The United Nations Security Council seat bid – Who gets a seat at the table?

The United Nations Security Council seat bid – Who gets a seat at the table?

“Due to its increasingly active agenda, membership in the United Nations Security Council is seen as more of a prize than ever. So what are the determinants of a UN election? Foreign aid, UN contributions and strong bilateral relations with voting members all play a role. But even more important is the skill and competency of those diplomats working the halls of the UN Headquarters to secure official support for their campaign.

by Laura Neacsu

On June 7th, the 73rd session of the United Nations General Assembly held elections for five non-permanent members of the Security Council for the 2020-2021 term. The election of Estonia and the Caribbean island nation of St. Vincent and the Grenadines marked the first time the countries will hold seats on the UN’s most powerful organ. Niger, Tunisia and Vietnam also won two-year terms and will take up their seats on January 1st, 2020.

As the only UN body that can make legally binding decisions, the UNSC holds the authority to impose sanctions and authorize the use of force in response to threats to international peace and security. For active middle power states, securing a seat at one of the world’s most powerful tables is ‘a prize to be pursued with vigour’[1]; this can increase a nation’s medium and long-term profile in international affairs and grant it a strong voice in shaping global agendas and responding to the world’s most acute peace and security issues. A seat at the horseshoe-shaped table also provides a platform for discussing international topics of particular concern to the elected states. Moreover, non-permanent members are more likely to receive World Bank loans and International Monetary Fund (IMF) loans with relatively soft conditionality.[2] Securing a UNSC seat is a competition with high stakes. Countries often plan for years to campaign for a spot and receiving a mandate is considered a historic event. So what does it take for a state to win a UN election?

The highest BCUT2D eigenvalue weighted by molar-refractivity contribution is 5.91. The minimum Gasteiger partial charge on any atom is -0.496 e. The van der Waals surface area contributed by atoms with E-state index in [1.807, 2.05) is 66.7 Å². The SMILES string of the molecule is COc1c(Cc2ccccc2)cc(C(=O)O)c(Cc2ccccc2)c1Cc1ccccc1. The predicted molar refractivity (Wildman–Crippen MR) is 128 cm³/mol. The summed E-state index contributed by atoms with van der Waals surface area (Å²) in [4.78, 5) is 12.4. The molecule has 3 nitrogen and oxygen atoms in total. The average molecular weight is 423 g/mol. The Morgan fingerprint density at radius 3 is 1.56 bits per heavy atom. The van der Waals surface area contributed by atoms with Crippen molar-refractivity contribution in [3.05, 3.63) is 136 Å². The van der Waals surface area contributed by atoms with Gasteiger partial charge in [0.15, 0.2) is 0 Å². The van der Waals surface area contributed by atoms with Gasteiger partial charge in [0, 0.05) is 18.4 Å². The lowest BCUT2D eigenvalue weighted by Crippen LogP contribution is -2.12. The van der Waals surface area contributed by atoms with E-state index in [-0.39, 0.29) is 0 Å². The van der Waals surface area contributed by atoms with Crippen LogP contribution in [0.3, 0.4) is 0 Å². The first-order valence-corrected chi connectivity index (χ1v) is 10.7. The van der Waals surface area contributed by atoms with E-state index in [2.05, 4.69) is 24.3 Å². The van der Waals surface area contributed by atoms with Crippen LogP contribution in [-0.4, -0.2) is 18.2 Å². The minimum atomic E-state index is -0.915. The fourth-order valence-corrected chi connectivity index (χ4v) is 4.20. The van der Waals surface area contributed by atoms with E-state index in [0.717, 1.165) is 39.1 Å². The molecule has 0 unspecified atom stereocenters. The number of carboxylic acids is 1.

When electing non-permanent members, the UN Charter calls on the Assembly to consider ‘the contribution of candidates to the maintenance of international peace and security and to the other purposes of the Organization’.[3] Involvement in warfare clearly lowers the probability of election.[4] On the other hand, participation in peacekeeping operations and development assistance programs, financial support of the UN as well as attendance to UN matters and issues of global interest such as human rights, refugees or environmental action increase the chances of a successful outcome. But earning a seat on the UNSC also requires visible and official participation in multilateral forums, the development of positive bilateral relations with numerous states voting on the election, as well as strong personal relationships within the formal diplomatic corps, particularly in New York. A successful campaign strategy will compel candidates to work through and with friends.  Most aspiring members have close allies whose support is invaluable for winning a seat. As in any election, candidates must shore up the core vote – countries that share a common political ideology, cultural traits or even a history of colonialism.